Survey reveals the social road to employee engagement
Each year employee engagement company TinyPulse conduct a survey into various workplace matters. The survey sees people from over 300 companies provide weekly thoughts on what things are like in their organisations. These responses, all 40,000 of them, are then collated into the annual Engagement Survey.
The survey reveals a number of important trends.
- 58% of employees don’t know their companies values or mission – which paints a pretty dire picture of both their involvement in the strategic process and of course the subsequent communication of it.
- Happiness comes from colleagues, not managers – this was an interesting one, as it’s often said that employees leave their manager rather than their employer, so the finding that colleagues are more important to happiness than ones manager is interesting.
- Collaboration matters – the survey reported that collaborative traits were the most valued amongst colleagues. Despite this though, few organisations seem to be promoting these behaviours.
- Tapping the crowd – for instance, just 18% of respondents revealed that they were regularly asked for suggestions on how things could be done better.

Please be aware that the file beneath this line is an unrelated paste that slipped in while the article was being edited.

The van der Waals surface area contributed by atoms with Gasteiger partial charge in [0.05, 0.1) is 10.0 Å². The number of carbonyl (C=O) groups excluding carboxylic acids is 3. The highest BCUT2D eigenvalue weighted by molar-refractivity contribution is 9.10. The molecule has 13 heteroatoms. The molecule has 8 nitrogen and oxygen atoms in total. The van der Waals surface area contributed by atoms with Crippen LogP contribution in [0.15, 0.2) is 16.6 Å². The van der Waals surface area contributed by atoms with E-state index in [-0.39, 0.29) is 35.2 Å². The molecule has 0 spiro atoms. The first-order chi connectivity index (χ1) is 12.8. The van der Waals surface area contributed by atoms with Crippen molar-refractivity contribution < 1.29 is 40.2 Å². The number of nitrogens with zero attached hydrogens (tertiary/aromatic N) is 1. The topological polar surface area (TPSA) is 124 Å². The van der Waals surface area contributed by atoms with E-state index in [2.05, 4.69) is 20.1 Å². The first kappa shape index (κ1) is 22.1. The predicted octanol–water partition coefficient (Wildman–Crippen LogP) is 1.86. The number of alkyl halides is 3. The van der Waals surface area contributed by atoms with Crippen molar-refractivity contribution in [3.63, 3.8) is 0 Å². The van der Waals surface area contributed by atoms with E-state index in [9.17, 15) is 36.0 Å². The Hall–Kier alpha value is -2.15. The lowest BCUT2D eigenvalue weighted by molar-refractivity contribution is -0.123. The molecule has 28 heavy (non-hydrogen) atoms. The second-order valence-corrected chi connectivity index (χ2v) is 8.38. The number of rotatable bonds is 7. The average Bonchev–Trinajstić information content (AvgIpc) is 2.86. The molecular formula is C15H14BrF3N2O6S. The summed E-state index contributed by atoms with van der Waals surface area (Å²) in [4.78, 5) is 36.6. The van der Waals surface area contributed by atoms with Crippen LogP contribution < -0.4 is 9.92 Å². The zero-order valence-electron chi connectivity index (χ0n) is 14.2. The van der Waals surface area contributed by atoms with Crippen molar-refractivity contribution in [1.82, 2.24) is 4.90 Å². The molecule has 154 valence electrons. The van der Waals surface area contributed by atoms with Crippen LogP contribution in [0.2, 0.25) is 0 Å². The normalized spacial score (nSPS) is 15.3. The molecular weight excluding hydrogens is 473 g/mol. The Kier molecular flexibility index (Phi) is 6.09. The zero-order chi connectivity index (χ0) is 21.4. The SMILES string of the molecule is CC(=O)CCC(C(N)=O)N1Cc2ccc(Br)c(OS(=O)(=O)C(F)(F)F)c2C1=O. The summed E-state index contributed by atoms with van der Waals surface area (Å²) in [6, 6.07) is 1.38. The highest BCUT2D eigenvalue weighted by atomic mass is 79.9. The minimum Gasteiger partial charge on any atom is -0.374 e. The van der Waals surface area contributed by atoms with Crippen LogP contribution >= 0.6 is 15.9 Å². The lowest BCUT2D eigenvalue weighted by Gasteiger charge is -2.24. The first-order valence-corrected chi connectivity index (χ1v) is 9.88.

- The feedback gap – likewise, just 36% had any kind of peer-to-peer appraisal system in place, thus depriving organisations of another form of excellent feedback.
- Transparency matters – to fill out the picture, it emerged that management transparency was the single biggest influence on employee happiness.
So when looked at collectively, employees are clearly telling their organisations that they want to collaborate more effectively, not just across the organisation but up and down the hierarchy too. They want to have a say in how decisions are made and the strategy the company takes. And they want to work in an environment where feedback is abundant.
It all kinda reinforces the point that social business doesn’t result from the installation of an enterprise social network. It’s much bigger than that and requires organisations to fundamentally change the rules of how they operate in order to encourage the kind of social and collaborative behaviours employees crave.
Hopefully 2014 will see more organisations set off down that path.Original post